We’re quickly approaching an extent where each company is effectively a software company, a notion proffered by some of tech’s top people like Microsoft CEO Satya Nadella. This is partially why we have seen a slew of major investments into tools that facilitate developers operate — last year, as an example, Microsoft went all-in and snapped up code-hosting and collaboration platform GitHub during a $7.5 billion deal, while GitLab raised huge funds from big-name investors including Alphabet’s GV.
With more software, however, comes more code, which requires more checking, testing, and debugging. And that is why automated developer operations (DevOps) testing tools are also enticing targets for investors, with the likes of Functionize, Testim, and Mabl all raising big bucks over the past year. The automated software testing market was pegged at $8.5 billion in 2018, a figure that could grow to nearly $20 billion within five years.
And it’s against that backdrop that Swiss start-up DeepCode today announced a $4 million seed round of funding to expand its machine learning systems for code reviews. The round was led by Earlybird, with participation from 3VC and Btov Partners.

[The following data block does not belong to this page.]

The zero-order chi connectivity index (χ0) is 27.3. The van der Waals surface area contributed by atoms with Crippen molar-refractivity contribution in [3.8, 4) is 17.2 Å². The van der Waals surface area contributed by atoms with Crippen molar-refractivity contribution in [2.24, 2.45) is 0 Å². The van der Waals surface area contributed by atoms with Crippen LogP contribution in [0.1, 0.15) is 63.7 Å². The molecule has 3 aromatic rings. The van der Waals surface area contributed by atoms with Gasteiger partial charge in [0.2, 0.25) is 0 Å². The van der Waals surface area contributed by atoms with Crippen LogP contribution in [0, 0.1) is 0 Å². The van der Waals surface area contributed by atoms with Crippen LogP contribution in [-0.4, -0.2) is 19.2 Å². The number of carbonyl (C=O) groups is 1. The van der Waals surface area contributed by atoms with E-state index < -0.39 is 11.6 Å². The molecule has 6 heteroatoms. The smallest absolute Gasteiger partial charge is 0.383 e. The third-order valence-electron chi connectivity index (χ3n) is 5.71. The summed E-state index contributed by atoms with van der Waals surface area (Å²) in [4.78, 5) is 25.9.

The code review method is broadly concerned with finding bugs, vulnerabilities, style violations, and more in the earlier stages of software development before code is merged or deployed — it usually happens before software testing takes place. “Software testing looks at code from the outside, however, code reviews enable you to get an inside look into at the DNA of the code,” DeepCode co-founder and CEO Boris Paskalev told VentureBeat.
DeepCode’s selling point is that it covers a broader range of issues, together with vulnerabilities like cross-site scripting and SQL injection, while it also promises to establish the intent behind the code, rather than spotting simple syntax mistakes. Underpinning all this is machine learning (ML) systems, which are trained using billions of lines of code from public open-source projects, which constantly learn and update their knowledge base.
Though DeepCode will ingest code from any source code repositories, Paskalev told VentureBeat that the public knowledge base today contains mostly GitHub repositories.
“Knowledge gained from open source software helps developers write clean and secure code during a fraction of the time that it’d usually take,” Paskalev said.